A Malaysian appeals court has found opposition leader Anwar Ibrahim guilty of sodomy and sentenced him to five years jail, opening authorities in Kuala Lumpur to international ridicule for prolonging their political case against him. un“You have got want you wanted,” Anwar shouted to the judges of the Kuala Lumpur Court of Appeal after the unanimous verdict.Anwar’s lawyers immediately declared they would appeal the verdict.Judges said they would allow bail of 10,000 Malaysian ringgit (AUD$2,973).The shock decision came amid a move for 66-year-old Anwar to become the powerful chief minister of Selangor state, the country’s main economic hub surrounding Kuala Lumpur.He had been preparing to contest a by-election in the state on March 23 and was expected to win.The conviction is expected to bar Anwar from running for the seat, analysts said.After the verdict was announced Mr Anwar’s 61 year-old wife Wan Azizah Wan Ismail, a leading opposition politician, wept in the packed court room and supporters chanted “reformation” and “free Anwar.”Police had to restrain angry supporters outside the court.Earlier Anwar told reporters that there was “absolutely no case” for him to answer and “this is clearly seen to be political.”The decision will inflame political tensions in the country eight months after disputed general elections.Human rights groups accuse Malaysia’s government of using an anachronistic colonial era law that criminalizes “carnal intercourse against the order of nature” to persecute Anwar, a former finance minister and deputy prime minister.Under the law Anwar could have been jailed for up to 20 years.Anwar has been a potent threat to the Barisan Nasional coalition led by Prime Minister Najib Razak which has ruled the country since its independence from Britain in 1957.His three-party opposition has made deep inroads into the ruling party’s parliamentary majority in the past two national elections.Anwar was arrested in 2008 on charges of having intercourse with an aide.He had already spent six years in prison on sodomy and corruption charges after he was sacked as deputy prime minister in 1998 and lost his status as heir apparent to then prime minister Mahathir Mohamad.He was found guilty of the 2008 charge but after a long series of delays the High Court in January 2012 acquitted him after a judge found that crucial DNA evidence submitted by the prosecution may have been compromised.Human rights groups condemned the decision by prosecutors to launch an appeal against the acquittal.This was the fourth time Anwar had been charged under the 1938 sodomy law that the United Nations Human Rights Commissioner has ruled violates rights to privacy and non-discrimination.Anwar’s defence at the appeal’s hearing was set-back in recent weeks when his lawyers failed in three attempts to disqualify the lead prosecutor, Shafee Abdullah, arguing he had strong links to the ruling party, the United Malays National Organisation (UMNO).Mr Shafee told the appeal judges the lower court judge had erred in freeing Anwar.“The appeal has got to be allowed. The respondent must be found guilty,” he said.Phil Robertson, Deputy Director, Asia Division, Human Rights Watch said “this was a politically-motivated trial that was all about knocking Anwar Ibrahim out of politics and the government was prepared to do whatever it took to make that happen.”“Anwar and his family appear caught in a never-ending nightmare of his political adversaries’ making, with the courts as the instrument of his political execution,” Mr Robertson said.“It’s truly a dark day for the Malaysia judiciary which has shown itself incapable of standing up straight when national political issues are in play in cases before them,” he said.Mr Robertson said the crime that Anwar is accused of should never have been considered a crime in the first place.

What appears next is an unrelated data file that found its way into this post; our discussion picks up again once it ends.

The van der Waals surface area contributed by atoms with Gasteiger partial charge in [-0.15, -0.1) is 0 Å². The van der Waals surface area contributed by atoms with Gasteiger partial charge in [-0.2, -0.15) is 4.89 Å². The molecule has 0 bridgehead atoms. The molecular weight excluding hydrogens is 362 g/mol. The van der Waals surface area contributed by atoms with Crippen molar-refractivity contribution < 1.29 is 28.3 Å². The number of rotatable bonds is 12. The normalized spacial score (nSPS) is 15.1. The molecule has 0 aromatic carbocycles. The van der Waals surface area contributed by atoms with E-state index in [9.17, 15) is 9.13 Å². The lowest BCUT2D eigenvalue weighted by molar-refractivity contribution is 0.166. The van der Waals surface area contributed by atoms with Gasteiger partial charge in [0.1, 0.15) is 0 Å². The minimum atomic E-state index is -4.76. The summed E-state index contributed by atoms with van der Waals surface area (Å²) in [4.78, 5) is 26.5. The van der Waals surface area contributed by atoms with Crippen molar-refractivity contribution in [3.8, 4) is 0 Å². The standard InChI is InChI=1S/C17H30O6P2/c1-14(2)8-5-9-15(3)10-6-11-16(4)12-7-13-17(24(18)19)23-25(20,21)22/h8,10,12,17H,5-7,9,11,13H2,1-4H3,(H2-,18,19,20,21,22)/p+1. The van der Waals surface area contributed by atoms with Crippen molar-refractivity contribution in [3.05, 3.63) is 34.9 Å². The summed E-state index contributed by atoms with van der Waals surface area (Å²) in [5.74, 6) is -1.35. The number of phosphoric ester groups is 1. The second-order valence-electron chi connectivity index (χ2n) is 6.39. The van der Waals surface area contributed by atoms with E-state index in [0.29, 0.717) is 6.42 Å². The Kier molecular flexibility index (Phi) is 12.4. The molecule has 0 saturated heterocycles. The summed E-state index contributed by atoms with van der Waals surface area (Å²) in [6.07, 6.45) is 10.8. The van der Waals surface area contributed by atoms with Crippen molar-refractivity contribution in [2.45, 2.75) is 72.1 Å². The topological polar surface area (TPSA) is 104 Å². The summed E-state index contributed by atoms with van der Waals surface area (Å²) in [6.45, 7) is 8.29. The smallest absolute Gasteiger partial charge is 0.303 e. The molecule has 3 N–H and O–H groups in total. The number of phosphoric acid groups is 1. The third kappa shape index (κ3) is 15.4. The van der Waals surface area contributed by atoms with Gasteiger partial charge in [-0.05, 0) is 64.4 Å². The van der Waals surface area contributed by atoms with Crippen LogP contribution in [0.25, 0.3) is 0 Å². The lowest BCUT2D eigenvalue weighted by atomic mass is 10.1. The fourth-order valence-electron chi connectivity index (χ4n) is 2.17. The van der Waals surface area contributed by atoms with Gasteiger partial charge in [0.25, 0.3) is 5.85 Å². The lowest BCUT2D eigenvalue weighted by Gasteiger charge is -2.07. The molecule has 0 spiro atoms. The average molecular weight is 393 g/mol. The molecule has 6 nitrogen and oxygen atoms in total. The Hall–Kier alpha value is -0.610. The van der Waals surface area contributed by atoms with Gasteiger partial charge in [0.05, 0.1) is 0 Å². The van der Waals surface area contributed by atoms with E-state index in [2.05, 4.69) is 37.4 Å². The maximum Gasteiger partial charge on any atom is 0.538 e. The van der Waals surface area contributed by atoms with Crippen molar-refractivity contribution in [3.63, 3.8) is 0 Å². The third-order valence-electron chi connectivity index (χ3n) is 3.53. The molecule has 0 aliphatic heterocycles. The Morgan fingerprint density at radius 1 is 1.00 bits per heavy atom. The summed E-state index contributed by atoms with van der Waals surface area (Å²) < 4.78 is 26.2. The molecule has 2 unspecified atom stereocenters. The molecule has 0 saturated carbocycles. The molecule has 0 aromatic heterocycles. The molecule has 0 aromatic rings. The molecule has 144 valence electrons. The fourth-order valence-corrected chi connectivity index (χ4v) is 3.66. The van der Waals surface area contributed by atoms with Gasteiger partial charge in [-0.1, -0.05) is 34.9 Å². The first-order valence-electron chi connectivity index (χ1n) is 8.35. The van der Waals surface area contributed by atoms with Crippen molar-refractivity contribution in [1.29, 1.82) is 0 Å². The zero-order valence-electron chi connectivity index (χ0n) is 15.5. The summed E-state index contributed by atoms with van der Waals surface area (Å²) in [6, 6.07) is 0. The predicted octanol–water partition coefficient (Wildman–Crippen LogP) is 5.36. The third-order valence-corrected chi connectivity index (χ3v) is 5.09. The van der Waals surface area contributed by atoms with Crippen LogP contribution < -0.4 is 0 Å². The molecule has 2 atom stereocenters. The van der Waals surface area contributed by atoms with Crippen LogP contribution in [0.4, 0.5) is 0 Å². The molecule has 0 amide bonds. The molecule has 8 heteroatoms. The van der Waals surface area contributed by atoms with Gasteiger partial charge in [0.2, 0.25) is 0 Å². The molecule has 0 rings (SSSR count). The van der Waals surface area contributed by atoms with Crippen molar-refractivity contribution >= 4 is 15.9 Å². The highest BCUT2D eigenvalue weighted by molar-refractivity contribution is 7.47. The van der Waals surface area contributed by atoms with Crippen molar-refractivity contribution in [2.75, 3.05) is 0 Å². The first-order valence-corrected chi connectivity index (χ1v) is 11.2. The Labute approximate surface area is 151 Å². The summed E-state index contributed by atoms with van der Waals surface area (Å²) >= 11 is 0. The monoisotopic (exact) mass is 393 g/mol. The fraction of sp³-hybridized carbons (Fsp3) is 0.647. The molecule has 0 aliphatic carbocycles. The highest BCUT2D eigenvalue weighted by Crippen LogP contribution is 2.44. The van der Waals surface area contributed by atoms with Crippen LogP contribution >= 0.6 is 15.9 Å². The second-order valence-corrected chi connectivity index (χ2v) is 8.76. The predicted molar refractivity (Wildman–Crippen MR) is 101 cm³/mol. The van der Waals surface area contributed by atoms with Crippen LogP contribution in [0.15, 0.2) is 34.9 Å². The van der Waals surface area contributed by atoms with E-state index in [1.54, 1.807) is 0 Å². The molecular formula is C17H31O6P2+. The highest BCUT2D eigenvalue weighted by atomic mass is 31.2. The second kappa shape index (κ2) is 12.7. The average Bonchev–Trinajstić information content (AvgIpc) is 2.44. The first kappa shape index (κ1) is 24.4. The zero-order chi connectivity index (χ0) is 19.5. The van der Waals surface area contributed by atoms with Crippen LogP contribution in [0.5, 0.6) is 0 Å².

A Malaysian government spokesperson said “Malaysia has an independent judiciary and the judges will have reached their verdict only after considering all the evidence in a balanced and objective manner.”
“This is a case between two individuals and is a matter for the courts, not the government,” the spokesperson said.
“Therefore, to respect the legal process and the rights of those involved, it would be inappropriate for the government to comment further.”